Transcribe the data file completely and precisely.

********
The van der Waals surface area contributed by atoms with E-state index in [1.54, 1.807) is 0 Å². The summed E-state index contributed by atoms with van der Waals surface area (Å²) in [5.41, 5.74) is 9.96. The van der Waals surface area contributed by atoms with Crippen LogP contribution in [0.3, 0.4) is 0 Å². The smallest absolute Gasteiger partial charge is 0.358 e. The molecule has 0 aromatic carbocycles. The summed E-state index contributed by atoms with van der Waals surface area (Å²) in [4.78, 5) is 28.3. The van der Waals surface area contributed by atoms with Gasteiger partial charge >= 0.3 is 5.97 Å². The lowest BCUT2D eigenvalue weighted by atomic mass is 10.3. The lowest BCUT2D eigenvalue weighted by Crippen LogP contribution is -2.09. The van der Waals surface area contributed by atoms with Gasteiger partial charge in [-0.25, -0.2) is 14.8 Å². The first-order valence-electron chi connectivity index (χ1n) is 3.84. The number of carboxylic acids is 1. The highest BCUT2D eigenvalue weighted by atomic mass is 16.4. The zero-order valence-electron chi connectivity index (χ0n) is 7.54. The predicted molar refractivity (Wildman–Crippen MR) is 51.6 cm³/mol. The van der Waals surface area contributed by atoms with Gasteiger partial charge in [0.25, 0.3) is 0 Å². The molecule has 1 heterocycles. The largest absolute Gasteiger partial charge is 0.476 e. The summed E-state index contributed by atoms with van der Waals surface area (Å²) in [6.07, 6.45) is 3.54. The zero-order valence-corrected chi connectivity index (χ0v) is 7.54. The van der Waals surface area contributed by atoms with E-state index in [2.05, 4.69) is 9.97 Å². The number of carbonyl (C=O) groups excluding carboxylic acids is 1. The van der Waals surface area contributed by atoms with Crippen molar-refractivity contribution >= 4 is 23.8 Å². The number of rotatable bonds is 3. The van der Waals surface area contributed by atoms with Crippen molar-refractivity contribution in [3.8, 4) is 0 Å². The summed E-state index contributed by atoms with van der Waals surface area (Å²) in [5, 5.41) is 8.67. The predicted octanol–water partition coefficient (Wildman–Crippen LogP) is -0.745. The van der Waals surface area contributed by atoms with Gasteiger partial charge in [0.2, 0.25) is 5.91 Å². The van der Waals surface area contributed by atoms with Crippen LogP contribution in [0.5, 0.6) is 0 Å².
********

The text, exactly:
The van der Waals surface area contributed by atoms with E-state index in [1.54, 1.807) is 0 Å². The summed E-state index contributed by atoms with van der Waals surface area (Å²) in [5.41, 5.74) is 9.96. The van der Waals surface area contributed by atoms with Crippen LogP contribution in [0.3, 0.4) is 0 Å². The smallest absolute Gasteiger partial charge is 0.358 e. The molecule has 0 aromatic carbocycles. The summed E-state index contributed by atoms with van der Waals surface area (Å²) in [4.78, 5) is 28.3. The van der Waals surface area contributed by atoms with Gasteiger partial charge >= 0.3 is 5.97 Å². The lowest BCUT2D eigenvalue weighted by atomic mass is 10.3. The lowest BCUT2D eigenvalue weighted by Crippen LogP contribution is -2.09. The van der Waals surface area contributed by atoms with Gasteiger partial charge in [-0.25, -0.2) is 14.8 Å². The first-order valence-electron chi connectivity index (χ1n) is 3.84. The number of carboxylic acids is 1. The highest BCUT2D eigenvalue weighted by atomic mass is 16.4. The zero-order valence-electron chi connectivity index (χ0n) is 7.54. The predicted molar refractivity (Wildman–Crippen MR) is 51.6 cm³/mol. The van der Waals surface area contributed by atoms with Gasteiger partial charge in [0.25, 0.3) is 0 Å². The molecule has 1 heterocycles. The largest absolute Gasteiger partial charge is 0.476 e. The summed E-state index contributed by atoms with van der Waals surface area (Å²) in [6.07, 6.45) is 3.54. The zero-order valence-corrected chi connectivity index (χ0v) is 7.54. The van der Waals surface area contributed by atoms with E-state index in [2.05, 4.69) is 9.97 Å². The number of carbonyl (C=O) groups excluding carboxylic acids is 1. The van der Waals surface area contributed by atoms with Crippen molar-refractivity contribution >= 4 is 23.8 Å². The number of rotatable bonds is 3. The van der Waals surface area contributed by atoms with Crippen molar-refractivity contribution in [3.8, 4) is 0 Å². The summed E-state index contributed by atoms with van der Waals surface area (Å²) in [5, 5.41) is 8.67. The predicted octanol–water partition coefficient (Wildman–Crippen LogP) is -0.745. The van der Waals surface area contributed by atoms with Gasteiger partial charge in [0.2, 0.25) is 5.91 Å². The van der Waals surface area contributed by atoms with Crippen LogP contribution in [0.5, 0.6) is 0 Å².